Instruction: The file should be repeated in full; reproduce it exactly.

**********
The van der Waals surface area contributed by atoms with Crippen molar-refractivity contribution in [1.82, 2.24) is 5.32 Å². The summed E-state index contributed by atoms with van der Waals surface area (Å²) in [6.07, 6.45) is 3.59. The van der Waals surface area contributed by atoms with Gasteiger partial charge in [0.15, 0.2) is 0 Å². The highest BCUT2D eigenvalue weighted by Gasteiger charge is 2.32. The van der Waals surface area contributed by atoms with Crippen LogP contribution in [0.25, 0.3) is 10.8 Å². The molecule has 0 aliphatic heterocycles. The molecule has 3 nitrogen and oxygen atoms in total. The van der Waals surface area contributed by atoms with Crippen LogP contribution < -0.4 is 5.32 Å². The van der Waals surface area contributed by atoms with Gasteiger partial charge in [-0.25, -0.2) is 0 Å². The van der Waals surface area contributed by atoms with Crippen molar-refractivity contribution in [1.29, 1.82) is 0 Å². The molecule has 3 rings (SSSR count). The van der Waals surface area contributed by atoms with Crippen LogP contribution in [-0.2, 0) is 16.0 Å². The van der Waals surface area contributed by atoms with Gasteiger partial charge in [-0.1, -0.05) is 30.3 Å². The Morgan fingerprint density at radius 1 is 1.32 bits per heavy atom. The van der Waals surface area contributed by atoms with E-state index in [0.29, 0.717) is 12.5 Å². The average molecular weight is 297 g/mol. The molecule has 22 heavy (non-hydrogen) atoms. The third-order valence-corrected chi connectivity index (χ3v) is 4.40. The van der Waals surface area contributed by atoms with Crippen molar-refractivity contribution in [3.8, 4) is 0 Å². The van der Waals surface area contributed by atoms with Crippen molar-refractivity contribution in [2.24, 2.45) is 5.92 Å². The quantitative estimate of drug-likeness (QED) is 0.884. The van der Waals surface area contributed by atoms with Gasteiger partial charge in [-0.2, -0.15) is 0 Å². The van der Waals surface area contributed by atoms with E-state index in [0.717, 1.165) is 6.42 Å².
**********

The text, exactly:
The van der Waals surface area contributed by atoms with Crippen molar-refractivity contribution in [1.82, 2.24) is 5.32 Å². The summed E-state index contributed by atoms with van der Waals surface area (Å²) in [6.07, 6.45) is 3.59. The van der Waals surface area contributed by atoms with Gasteiger partial charge in [0.15, 0.2) is 0 Å². The highest BCUT2D eigenvalue weighted by Gasteiger charge is 2.32. The van der Waals surface area contributed by atoms with Crippen LogP contribution in [0.25, 0.3) is 10.8 Å². The molecule has 0 aliphatic heterocycles. The molecule has 3 nitrogen and oxygen atoms in total. The van der Waals surface area contributed by atoms with Crippen LogP contribution < -0.4 is 5.32 Å². The van der Waals surface area contributed by atoms with Gasteiger partial charge in [-0.25, -0.2) is 0 Å². The van der Waals surface area contributed by atoms with Crippen molar-refractivity contribution in [1.29, 1.82) is 0 Å². The molecule has 3 rings (SSSR count). The van der Waals surface area contributed by atoms with Crippen LogP contribution in [-0.2, 0) is 16.0 Å². The van der Waals surface area contributed by atoms with Gasteiger partial charge in [-0.1, -0.05) is 30.3 Å². The Morgan fingerprint density at radius 1 is 1.32 bits per heavy atom. The van der Waals surface area contributed by atoms with E-state index in [0.29, 0.717) is 12.5 Å². The average molecular weight is 297 g/mol. The molecule has 22 heavy (non-hydrogen) atoms. The third-order valence-corrected chi connectivity index (χ3v) is 4.40. The van der Waals surface area contributed by atoms with Crippen molar-refractivity contribution in [3.8, 4) is 0 Å². The van der Waals surface area contributed by atoms with Crippen molar-refractivity contribution in [2.24, 2.45) is 5.92 Å². The quantitative estimate of drug-likeness (QED) is 0.884. The van der Waals surface area contributed by atoms with Gasteiger partial charge in [-0.2, -0.15) is 0 Å². The van der Waals surface area contributed by atoms with E-state index in [0.717, 1.165) is 6.42 Å².